Wednesday, January 28, 2009

Homeland Security

Business Trip
Originally uploaded by christophercraig
I had my bags searched in New York's La Guardia Airport yesterday and I must say it was on the whole a fairly decent experience. The TSA employees I have dealt with in Atlanta have all been jerks who act like a playground bully that just had the teacher put them in charge. This agent told me he needed to search my bag and asked if I wanted to have a seat and put my shoes and belt back on before he started. He then, extremely politely pulled everything out of my camera bag (body, two lenses, remote triggers, optical slave, two strobes, roll of gaff, mini-tripod, two umbrella swivels, CPL filter, rosco sample pack) scanned it for explosives, and carefully put all of it back exactly how he got it out, including facing the same direction. (It ends up the problem was my too-big-for-the-current-regulations toothpaste tube was under the camera bag and the camera had nothing to do with it).

I still oppose the very existence of a TSA and think most of their regulations are inane (particularly searching pilots. What are they going to do, take over the plane?) But this particular member of their staff was extremely professional and I'm appreciative.

Wednesday, January 21, 2009

Hollywood types pledging

I don't know how many of you have seen the pointless ad with various hollywood types, many of whom have been a thorn in the side of the previous administration, pledging to do something under Obama (most of which they could just as easily have done under Bush). If you haven't, don't bother.

It isn't the point of this post to bring up the fact that, unlike those featured in the ad, conservatives will do their best to support an administration they disagree with in keeping us safe from terrorism and succeeding in bringing back the economy (though certainly they will vocally oppose many of his policies, especially domestically), but I have to point it out. My point is in a particular pledge (voiced in several ways): Someone I don't know pledges to "work to make good the 200 year old promise to end slavery", Demi Moore pledges to "free one million people from slavery", and Ashton Kutcher pledges to "the abolition of 21st century slavery".

Are they going to personally take up arms against nations (including China) that have never attacked us so that they can end slavery? Or do they think they can make a movie that will finally (after not 200, but thousands, of years) bring an end to slavery in the world (and if so, why didn't they do it decades ago)? This strikes me a bit like the stupid "Free Tibet" bumper stickers progressives like to sport. I've frequently wondered what would happen if an administration casually announced "We've decided the Free Tibet people are right, and we're mobilizing our armed forces to start a war with China in order to free Tibet."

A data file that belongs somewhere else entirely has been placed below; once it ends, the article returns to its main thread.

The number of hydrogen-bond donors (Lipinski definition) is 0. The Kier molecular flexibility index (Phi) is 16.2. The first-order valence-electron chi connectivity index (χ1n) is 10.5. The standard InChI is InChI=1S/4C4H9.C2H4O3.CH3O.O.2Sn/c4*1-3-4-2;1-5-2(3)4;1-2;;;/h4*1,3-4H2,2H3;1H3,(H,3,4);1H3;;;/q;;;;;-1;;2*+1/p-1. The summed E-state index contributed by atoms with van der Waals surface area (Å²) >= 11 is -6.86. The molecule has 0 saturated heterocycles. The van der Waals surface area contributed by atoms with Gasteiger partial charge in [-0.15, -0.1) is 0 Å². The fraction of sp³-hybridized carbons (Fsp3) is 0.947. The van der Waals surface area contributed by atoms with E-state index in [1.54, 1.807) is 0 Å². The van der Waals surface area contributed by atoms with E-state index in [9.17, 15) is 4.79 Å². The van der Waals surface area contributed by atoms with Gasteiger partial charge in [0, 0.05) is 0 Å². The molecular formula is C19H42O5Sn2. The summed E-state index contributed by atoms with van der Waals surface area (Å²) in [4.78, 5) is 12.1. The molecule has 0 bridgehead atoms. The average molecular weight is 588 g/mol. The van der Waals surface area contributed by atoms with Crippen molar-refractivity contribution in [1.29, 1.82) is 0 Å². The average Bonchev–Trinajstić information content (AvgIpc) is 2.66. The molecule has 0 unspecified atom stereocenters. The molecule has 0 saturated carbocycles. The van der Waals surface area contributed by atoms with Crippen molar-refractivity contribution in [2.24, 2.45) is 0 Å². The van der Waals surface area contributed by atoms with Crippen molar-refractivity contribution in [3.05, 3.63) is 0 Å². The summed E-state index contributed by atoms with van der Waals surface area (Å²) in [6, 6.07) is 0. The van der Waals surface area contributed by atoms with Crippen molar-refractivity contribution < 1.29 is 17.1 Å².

First Thoughts on President Obama

Like every President (I think), Obama's first official act was a speech. So far that's all I have to go on, and I have to say that if I believed his rhetoric I would have voted for him over McCain.
The question we ask today is not whether our government is too big or too small, but whether it works — whether it helps families find jobs at a decent wage, care they can afford, a retirement that is dignified. Where the answer is yes, we intend to move forward. Where the answer is no, programs will end.
If he's serious about this he would be the first President since Reagan to attempt to end programs. For all the complaining about Bush cutting schooling, the budget of the Department of Education has grown from 38 million in 2000 to 68 million in 2008. I'm not aware of any major program that was even requested to be cut under Bush. McCain was good on earmarks, but he has never been a strong fiscal conservative so I imagine he also would not have significantly cut established programs.

This is not to say Obama is Coolidge, Reagan, or even JFK:

Nor is the question before us whether the market is a force for good or ill. Its power to generate wealth and expand freedom is unmatched, but this crisis has reminded us that without a watchful eye, the market can spin out of control — and that a nation cannot prosper long when it favors only the prosperous. The success of our economy has always depended not just on the size of our gross domestic product, but on the reach of our prosperity; on our ability to extend opportunity to every willing heart — not out of charity, but because it is the surest route to our common good.
The crisis has not reminded me, at least, that economic freedom without the watchful eye of government can spin out of control. Certainly quasi-governmental agencies underwriting housing over whom Congress refuses to exercise proper oversight, mostly at the steadfast objections of Barney Frank, are problematic, but that's a problem with fascism not freedom. The biggest problem in this collapse was a corporation entirely controlled by the government. There's a name for an economic system where the government controls corporations, and it's not "capitalism".

Having said that, though, I wish Obama luck. If he really wants to implement much of what he talked about in his speech he has a big fight coming and I'll happily side with him against Nancy Pelosi and Barney Frank.